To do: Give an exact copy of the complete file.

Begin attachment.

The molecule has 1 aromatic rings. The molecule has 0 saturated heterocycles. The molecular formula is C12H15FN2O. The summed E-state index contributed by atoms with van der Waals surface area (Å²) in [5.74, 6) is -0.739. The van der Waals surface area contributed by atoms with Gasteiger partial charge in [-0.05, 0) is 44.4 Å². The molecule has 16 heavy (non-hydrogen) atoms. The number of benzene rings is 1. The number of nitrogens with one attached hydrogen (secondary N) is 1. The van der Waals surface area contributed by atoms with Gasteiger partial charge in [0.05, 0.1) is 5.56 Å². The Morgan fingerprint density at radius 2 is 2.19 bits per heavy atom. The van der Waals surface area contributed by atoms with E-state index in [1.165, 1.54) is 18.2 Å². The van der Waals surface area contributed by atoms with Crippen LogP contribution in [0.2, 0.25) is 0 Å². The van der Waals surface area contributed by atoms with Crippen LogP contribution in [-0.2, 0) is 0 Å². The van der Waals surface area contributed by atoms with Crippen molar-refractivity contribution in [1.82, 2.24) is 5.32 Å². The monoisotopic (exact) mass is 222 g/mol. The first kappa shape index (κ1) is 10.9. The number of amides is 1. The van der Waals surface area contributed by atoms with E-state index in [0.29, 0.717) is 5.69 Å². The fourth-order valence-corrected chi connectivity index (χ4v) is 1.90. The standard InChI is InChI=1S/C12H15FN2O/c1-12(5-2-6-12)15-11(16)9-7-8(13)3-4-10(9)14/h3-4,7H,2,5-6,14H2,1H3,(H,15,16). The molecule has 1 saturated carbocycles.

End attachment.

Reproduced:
The molecule has 1 aromatic rings. The molecule has 0 saturated heterocycles. The molecular formula is C12H15FN2O. The summed E-state index contributed by atoms with van der Waals surface area (Å²) in [5.74, 6) is -0.739. The van der Waals surface area contributed by atoms with Gasteiger partial charge in [-0.05, 0) is 44.4 Å². The molecule has 16 heavy (non-hydrogen) atoms. The number of benzene rings is 1. The number of nitrogens with one attached hydrogen (secondary N) is 1. The van der Waals surface area contributed by atoms with Gasteiger partial charge in [0.05, 0.1) is 5.56 Å². The Morgan fingerprint density at radius 2 is 2.19 bits per heavy atom. The van der Waals surface area contributed by atoms with E-state index in [1.165, 1.54) is 18.2 Å². The van der Waals surface area contributed by atoms with Crippen LogP contribution in [0.2, 0.25) is 0 Å². The van der Waals surface area contributed by atoms with Crippen LogP contribution in [-0.2, 0) is 0 Å². The van der Waals surface area contributed by atoms with Crippen molar-refractivity contribution in [1.82, 2.24) is 5.32 Å². The monoisotopic (exact) mass is 222 g/mol. The first kappa shape index (κ1) is 10.9. The number of amides is 1. The van der Waals surface area contributed by atoms with E-state index in [0.29, 0.717) is 5.69 Å². The fourth-order valence-corrected chi connectivity index (χ4v) is 1.90. The standard InChI is InChI=1S/C12H15FN2O/c1-12(5-2-6-12)15-11(16)9-7-8(13)3-4-10(9)14/h3-4,7H,2,5-6,14H2,1H3,(H,15,16). The molecule has 1 saturated carbocycles.